Could IATSE Strike Still Happen? The Answer Is Yes. Here’s a Look at the Critical Union Member Vote This Weekend

When IATSE and AMPTP negotiators reached an agreement last month, most television and film professionals and aficionados breathed a sigh of relief and moved on to the next headline on their news feed. However, it might be time to hold that breath once again. The final step in this process is for IATSE members to vote to approve the new agreement. While casual observers may have considered that vote to be simply a formality, member approval may not be as probable as some might have expected. In fact, sources tell SCREEN “the vote could go either way” and the outcome is very much up in the air, as IATSE members cast their votes this weekend.

As for the timeline of the days ahead, the 60,000 members of IATSE are expected to find ballots in their inboxes Friday around 8 a.m. Central / 9 a.m. Eastern. Similar to the massive strike authorization vote of early October, most members will likely vote early. However, digital voting will run until 11:59 p.m. Eastern on Sunday, November 14th. Results of the vote are expected on Monday.

Let’s take a look at both sides of this critical vote…

Union Leaders Make Their Pitch for a “Yes” Vote from Members

“Our resolve and our demonstrated willingness to walk off the job took management by surprise and was ultimately what forced the producers to finally move on our central issues after months of talks,” declares IATSE leadership in a video pitch to union members to vote “Yes” on the new deal.

You can click here to watch the full video from IATSE leadership on Deadline.

“The new contract is overwhelmingly endorsed because it provides extraordinary gains in all our priority areas and no reductions to existing benefits or working conditions,” a calm voiceover continues as the logo of the 13 Hollywood logos fill the screen. “We urge you to vote Yes.”

Why IATSE Members May Vote “No”

The sentiment among some members is that their leaders failed to fully capitalize on the strike threat, and there is a hope that rejecting the proposed agreement would force the leadership to seek greater concessions, which would include further curtailing brutally long hours on set.

IATSE Local 80 member Brandy Tannahill organized an Inter-Local IATSE Town Hall for members earlier this week and also offered her opinion in the article “Why I’m Voting No on the IATSE Hollywood Basic Tentative Agreement” in the publication LaborNotes.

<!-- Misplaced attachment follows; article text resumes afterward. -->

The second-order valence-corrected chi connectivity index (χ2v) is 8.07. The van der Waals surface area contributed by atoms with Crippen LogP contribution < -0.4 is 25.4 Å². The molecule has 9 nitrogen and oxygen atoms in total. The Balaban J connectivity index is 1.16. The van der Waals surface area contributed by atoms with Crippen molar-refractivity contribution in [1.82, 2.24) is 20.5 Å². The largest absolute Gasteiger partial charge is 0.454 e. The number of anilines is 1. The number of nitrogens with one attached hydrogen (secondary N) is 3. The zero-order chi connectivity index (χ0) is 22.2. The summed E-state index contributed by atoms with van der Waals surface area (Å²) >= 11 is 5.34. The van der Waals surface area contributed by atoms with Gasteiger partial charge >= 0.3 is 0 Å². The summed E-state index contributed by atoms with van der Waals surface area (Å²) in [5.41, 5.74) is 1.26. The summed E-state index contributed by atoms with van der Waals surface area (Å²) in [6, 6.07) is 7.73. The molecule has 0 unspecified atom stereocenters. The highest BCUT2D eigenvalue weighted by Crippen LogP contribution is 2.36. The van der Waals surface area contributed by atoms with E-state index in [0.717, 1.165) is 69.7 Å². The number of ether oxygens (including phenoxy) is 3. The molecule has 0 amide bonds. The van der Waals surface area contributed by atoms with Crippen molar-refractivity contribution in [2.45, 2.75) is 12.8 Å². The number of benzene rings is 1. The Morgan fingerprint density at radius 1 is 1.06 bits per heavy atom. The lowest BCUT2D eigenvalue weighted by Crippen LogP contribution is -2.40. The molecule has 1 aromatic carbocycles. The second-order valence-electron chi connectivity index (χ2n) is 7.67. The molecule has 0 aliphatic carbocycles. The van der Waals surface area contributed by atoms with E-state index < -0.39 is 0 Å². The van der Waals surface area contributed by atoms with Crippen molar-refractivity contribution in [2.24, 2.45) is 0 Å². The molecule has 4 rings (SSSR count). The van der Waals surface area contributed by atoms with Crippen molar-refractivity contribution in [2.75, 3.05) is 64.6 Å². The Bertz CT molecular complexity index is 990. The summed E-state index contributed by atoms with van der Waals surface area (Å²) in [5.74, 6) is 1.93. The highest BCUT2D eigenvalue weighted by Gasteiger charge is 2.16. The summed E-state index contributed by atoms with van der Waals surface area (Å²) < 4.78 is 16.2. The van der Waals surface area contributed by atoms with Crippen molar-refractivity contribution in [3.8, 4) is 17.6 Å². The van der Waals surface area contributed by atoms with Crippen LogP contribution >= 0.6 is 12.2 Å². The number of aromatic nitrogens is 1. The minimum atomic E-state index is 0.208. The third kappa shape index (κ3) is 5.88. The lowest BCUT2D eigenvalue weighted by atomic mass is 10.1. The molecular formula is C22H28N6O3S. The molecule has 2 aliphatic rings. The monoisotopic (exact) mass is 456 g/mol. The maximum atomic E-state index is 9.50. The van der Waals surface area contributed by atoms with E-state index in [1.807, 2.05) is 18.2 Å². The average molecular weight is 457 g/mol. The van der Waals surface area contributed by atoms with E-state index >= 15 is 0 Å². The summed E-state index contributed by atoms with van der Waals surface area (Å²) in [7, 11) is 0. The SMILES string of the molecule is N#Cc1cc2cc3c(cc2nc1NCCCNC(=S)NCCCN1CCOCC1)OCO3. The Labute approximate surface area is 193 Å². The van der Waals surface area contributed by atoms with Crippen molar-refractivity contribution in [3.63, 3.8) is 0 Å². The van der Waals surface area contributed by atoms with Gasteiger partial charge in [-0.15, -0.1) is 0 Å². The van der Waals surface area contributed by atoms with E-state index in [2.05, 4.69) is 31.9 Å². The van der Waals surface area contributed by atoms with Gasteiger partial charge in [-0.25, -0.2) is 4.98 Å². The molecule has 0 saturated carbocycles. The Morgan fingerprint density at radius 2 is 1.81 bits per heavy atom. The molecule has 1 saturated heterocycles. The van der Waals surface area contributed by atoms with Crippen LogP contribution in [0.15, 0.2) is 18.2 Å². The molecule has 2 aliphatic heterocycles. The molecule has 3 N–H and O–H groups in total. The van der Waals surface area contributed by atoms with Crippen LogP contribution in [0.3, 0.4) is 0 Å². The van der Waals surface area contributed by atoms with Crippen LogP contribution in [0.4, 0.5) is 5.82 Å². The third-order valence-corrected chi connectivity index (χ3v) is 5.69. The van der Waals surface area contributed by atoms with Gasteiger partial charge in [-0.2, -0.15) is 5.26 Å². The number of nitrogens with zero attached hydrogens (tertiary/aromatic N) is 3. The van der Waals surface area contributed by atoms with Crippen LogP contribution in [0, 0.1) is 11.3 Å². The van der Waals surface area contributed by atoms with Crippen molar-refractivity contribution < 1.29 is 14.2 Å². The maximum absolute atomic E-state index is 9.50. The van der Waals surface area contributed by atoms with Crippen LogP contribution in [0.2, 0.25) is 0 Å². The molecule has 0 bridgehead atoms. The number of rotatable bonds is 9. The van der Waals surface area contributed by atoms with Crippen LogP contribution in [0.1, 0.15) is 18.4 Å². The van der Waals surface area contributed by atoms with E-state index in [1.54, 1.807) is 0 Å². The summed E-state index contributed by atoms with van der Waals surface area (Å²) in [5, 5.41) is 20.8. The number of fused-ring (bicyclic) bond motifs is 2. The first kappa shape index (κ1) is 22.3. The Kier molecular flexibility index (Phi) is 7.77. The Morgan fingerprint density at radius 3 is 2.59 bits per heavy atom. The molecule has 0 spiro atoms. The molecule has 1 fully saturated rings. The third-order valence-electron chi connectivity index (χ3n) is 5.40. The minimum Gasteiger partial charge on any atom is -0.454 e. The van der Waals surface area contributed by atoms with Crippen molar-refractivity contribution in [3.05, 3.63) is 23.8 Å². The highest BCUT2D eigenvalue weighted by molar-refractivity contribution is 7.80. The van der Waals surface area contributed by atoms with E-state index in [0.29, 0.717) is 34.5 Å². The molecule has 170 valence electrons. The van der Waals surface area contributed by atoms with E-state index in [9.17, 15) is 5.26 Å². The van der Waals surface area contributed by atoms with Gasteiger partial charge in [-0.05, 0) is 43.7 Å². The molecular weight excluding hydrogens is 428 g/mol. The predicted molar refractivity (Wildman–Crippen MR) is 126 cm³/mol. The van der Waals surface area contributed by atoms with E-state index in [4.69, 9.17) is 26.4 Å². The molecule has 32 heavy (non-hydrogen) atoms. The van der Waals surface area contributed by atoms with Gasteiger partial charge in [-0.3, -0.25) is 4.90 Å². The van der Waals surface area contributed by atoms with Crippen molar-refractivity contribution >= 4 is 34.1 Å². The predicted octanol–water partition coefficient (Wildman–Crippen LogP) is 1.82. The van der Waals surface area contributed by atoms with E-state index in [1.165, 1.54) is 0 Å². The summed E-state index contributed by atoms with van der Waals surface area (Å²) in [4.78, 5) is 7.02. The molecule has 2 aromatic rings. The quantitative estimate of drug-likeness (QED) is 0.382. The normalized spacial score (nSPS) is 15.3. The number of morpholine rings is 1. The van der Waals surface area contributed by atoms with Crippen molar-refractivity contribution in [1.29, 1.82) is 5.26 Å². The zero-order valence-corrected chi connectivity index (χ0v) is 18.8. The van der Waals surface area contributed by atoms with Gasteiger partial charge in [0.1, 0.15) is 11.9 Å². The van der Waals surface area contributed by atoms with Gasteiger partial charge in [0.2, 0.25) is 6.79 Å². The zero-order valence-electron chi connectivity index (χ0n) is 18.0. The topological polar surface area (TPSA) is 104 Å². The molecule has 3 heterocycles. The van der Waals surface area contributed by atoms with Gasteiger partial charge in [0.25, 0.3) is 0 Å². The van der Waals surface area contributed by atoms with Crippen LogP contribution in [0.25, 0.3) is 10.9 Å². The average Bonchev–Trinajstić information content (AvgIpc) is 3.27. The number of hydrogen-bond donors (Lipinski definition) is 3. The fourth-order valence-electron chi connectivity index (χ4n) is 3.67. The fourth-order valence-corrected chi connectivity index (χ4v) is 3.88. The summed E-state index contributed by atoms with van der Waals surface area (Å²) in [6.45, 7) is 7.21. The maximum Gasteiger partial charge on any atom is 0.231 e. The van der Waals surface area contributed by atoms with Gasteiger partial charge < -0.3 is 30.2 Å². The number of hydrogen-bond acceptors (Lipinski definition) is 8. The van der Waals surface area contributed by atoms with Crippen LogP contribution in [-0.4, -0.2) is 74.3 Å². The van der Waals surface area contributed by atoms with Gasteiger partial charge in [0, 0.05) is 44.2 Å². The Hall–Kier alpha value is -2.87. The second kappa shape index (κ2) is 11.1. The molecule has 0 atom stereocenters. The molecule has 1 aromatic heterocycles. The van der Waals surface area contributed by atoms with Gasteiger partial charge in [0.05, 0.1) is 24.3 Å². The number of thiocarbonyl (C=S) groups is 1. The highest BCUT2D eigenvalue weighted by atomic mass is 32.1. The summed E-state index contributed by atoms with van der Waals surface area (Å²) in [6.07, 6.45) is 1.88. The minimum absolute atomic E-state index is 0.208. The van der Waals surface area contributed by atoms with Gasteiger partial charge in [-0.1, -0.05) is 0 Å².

Tannahill explains in this interview, “A significant gain in this contract is that our lowest-paid members were getting a $10-an-hour raise to go from $16 an hour to something like $26. In talking to Local 871 members, it seems the general feeling is that they don’t want less than $30. I’m sure there were people who were thinking, ‘Well, the contract isn’t that great for me, but if I get someone a living wage, then we should lift up our brothers and sisters. Well, if our brothers and sisters don’t feel that’s what they need, then don’t vote yes on their behalf!'” You can click here to read Tannahill’s complete interview in LaborNotes.

“We revved everyone up, and they were willing to put it on the line,” said DeJon Ellis Jr., a business representative with IATSE Local 80, in an interview with Variety. “It’s part of the great awakening of the American worker. They see the profits people are making in this industry, and our members feel they deserve more. I think it’s going to be a close tally.”

IATSE Members Remain on the Fence

Jim Plannette, an 81-year-old gaffer whose credits include Ocean’s Eleven, told Variety he was “torn” about the vote, noting that rejecting the deal could easily lead to a work stoppage that would last through the holidays. A strike would not only end paychecks, but in most of the country, workers would not get unemployment.

I don’t like the new contract,” Plannette told Variety, “but I’m not sure this is the time to have a strike.”

On the other hand, Michael Piotrowski, a veteran sound mixer, said he will vote yes, and that most of the people he works with are also in favor. “It’s a good deal for us,” he said. “I would have welcomed a strike if they didn’t come to an agreement. But I think the agreement they reached was something we can all work with and build for the future.”

The Road Ahead

It’s important to note that in the event IATSE members vote “No” on the proposed agreement this weekend, it’s not as if a strike would begin on Monday. A “No” vote from members would instead send IATSE and AMPTP negotiators back to the bargaining table. However, the fact is AMPTP and the producers could legally refuse to return to those negotiations if they wanted to, in response to a rejection of the new deal.

Needless to say, the stakes of this weekend’s vote are very high.

Check back here at SCREEN as results of this critical IATSE member vote is announced in the days ahead.

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